The symptoms may be mild or severe and may include physical symptoms, emotional symptoms and behaviour changes. Joint inflammation is one of the possible symptoms, which is why your knee feels warm. The fact that it comes at a particular time in the cycle then disappears, suggests that it is affected by the monthly hormonal changes.

Excessive walking and low calcium may worsen the symptoms when they occur. You need to add proteins to your diet and foods rich in calcium, especially because you are breastfeeding. You can use a cold or ice pack to cool down and rest the knee whenever it feels inflammed.

 

Dr Flo, I have suffered from stomatitis since birth and efforts to get effective treatment in the 52 years I have been alive have proved futile. What can I do to resolve the issue once and for all? NM

 

Dear NM,

Stomatitis is inflammation of the mouth or lips, with or without developing wounds, sores or ulcers. It can affect the lips, the inside of the cheeks, the gums, the tongue or the palate (the roof of the mouth).

It may be an apthous ulcer (usually white in the centre with a red border), or cold sores (blisters that form on the lips every time you have a cold) or it may be due to biting yourself, or injury caused by a sharp tooth or by braces, or by chewing tobacco, or from hot food or drinks.

 Food or drug allergy can cause stomatitis, as can some autoimmune diseases like lupus, Crohn’s disease or Behcet’s disease. Some treatments like chemotherapy, radiotherapy, epilepsy medication, antibiotics and some immune modulating medicines can also cause stomatitis.

Since your condition has been recurrent over 52 years, it may be due to cold sores, which are caused by the herpes simplex virus. Most people get infected in childhood. The virus never goes away, it hides in the body and is reactivated when you are stressed, when you have a cold or when there are hormonal changes in the body.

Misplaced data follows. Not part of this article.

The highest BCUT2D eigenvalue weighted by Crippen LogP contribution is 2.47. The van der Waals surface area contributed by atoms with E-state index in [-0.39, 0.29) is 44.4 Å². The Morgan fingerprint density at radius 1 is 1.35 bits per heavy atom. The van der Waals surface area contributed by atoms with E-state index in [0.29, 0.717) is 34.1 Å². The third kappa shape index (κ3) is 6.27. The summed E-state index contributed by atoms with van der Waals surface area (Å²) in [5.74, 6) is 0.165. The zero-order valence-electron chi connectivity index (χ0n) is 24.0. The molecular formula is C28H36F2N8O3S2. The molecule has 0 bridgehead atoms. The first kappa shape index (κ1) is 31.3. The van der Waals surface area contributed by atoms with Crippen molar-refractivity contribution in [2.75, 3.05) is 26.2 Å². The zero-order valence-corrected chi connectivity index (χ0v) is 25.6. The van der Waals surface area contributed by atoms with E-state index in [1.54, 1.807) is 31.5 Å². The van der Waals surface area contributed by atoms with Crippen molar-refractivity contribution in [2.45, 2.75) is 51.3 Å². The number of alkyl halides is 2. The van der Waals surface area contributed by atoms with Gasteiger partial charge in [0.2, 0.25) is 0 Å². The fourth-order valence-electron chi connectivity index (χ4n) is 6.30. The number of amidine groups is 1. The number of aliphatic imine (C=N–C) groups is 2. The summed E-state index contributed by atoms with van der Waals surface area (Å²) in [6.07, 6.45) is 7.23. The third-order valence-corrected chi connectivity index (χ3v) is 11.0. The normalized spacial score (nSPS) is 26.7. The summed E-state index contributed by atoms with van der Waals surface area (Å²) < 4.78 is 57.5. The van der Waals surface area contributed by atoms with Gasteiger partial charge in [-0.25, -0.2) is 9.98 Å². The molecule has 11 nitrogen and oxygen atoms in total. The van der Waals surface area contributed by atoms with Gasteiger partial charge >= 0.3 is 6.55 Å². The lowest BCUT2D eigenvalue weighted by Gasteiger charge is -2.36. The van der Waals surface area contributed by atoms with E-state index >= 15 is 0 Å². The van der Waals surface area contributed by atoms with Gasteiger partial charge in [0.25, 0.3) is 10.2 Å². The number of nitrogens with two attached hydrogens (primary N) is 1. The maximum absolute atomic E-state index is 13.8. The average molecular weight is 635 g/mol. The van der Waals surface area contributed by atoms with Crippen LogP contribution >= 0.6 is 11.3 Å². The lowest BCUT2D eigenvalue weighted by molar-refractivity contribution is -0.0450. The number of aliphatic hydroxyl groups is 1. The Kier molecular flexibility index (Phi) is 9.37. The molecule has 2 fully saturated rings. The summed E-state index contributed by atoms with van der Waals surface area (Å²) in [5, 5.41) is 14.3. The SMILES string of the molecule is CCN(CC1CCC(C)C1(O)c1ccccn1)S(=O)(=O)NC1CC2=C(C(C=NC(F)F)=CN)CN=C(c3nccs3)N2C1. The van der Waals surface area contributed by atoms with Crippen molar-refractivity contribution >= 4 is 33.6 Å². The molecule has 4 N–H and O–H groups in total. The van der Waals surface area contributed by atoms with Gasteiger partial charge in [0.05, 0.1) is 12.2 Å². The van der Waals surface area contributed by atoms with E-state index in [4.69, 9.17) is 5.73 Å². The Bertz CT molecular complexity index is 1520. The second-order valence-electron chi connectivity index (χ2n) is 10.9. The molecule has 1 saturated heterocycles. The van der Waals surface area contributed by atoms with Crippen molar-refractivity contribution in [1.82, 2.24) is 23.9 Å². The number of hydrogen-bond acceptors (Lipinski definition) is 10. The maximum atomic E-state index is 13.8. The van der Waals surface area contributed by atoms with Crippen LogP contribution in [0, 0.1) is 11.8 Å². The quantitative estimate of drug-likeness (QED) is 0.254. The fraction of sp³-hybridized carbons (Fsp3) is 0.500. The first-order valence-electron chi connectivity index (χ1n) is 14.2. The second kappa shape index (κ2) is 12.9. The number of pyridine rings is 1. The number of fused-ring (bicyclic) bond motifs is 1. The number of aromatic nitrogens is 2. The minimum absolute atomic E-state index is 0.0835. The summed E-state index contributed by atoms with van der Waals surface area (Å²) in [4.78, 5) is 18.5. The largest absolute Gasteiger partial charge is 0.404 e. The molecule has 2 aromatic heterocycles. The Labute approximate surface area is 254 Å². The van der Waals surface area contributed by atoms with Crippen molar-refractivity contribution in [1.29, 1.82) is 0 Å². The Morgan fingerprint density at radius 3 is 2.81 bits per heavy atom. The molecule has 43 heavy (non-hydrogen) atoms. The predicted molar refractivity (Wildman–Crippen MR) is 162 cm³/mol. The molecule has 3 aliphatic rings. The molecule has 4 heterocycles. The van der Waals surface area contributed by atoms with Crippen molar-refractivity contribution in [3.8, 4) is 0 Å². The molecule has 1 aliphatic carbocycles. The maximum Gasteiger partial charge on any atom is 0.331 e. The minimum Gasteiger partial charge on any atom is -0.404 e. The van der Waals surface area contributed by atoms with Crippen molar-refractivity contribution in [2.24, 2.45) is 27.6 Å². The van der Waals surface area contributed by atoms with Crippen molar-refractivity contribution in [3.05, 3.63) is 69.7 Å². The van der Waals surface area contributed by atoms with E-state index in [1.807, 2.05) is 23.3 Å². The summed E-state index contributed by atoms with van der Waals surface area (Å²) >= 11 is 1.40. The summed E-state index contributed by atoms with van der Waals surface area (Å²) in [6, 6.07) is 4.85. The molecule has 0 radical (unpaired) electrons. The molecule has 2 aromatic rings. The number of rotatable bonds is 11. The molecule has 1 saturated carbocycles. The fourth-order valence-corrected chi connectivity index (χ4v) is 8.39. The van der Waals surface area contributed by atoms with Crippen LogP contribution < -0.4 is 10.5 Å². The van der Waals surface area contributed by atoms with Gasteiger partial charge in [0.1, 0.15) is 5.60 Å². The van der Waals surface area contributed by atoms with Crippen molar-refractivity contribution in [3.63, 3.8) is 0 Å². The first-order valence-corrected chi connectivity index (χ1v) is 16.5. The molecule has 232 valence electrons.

You may also be getting aphthous ulcers, otherwise known as canker sores. In most cases, there is no known cause for aphthous ulcers. They may appear when you bite yourself, when you are stressed, if you don’t sleep or eat well, if you lose weight too fast, if you take acidic foods or drinks, if your immunity is lower like when you have a cold, or when there are hormonal changes, or even from bacterial, fungal or viral infection.

It may also be from vitamin B12 or folate deficiency. Some people are genetically predisposed to having the sores, and this may be a result of an auto-immune disease. In an auto-immune illness, the body’s immune system forms antibodies against some tissues in your own body, in this case, against your mucus membranes. You may, therefore, benefit from screening for vitamin B12 and folate deficiency and for auto-immune illnesses like Behcet’s, Crohn’s disease and lupus.

You cannot completely eradicate the sores. To manage the stomatitis, gargle with some salty water or mouth wash, use topical creams to relieve the pain and inflammation, and use anti-viral medication for the cold sores.

 Avoid very hot food or drinks, and avoid very salty, spicy or acidic foods. Take a lot of water and maintain good dental hygiene.  You may also benefit from vitamin B and folic acid supplements. If a sore lasts for more than two weeks without healing, you need to be reviewed by a doctor.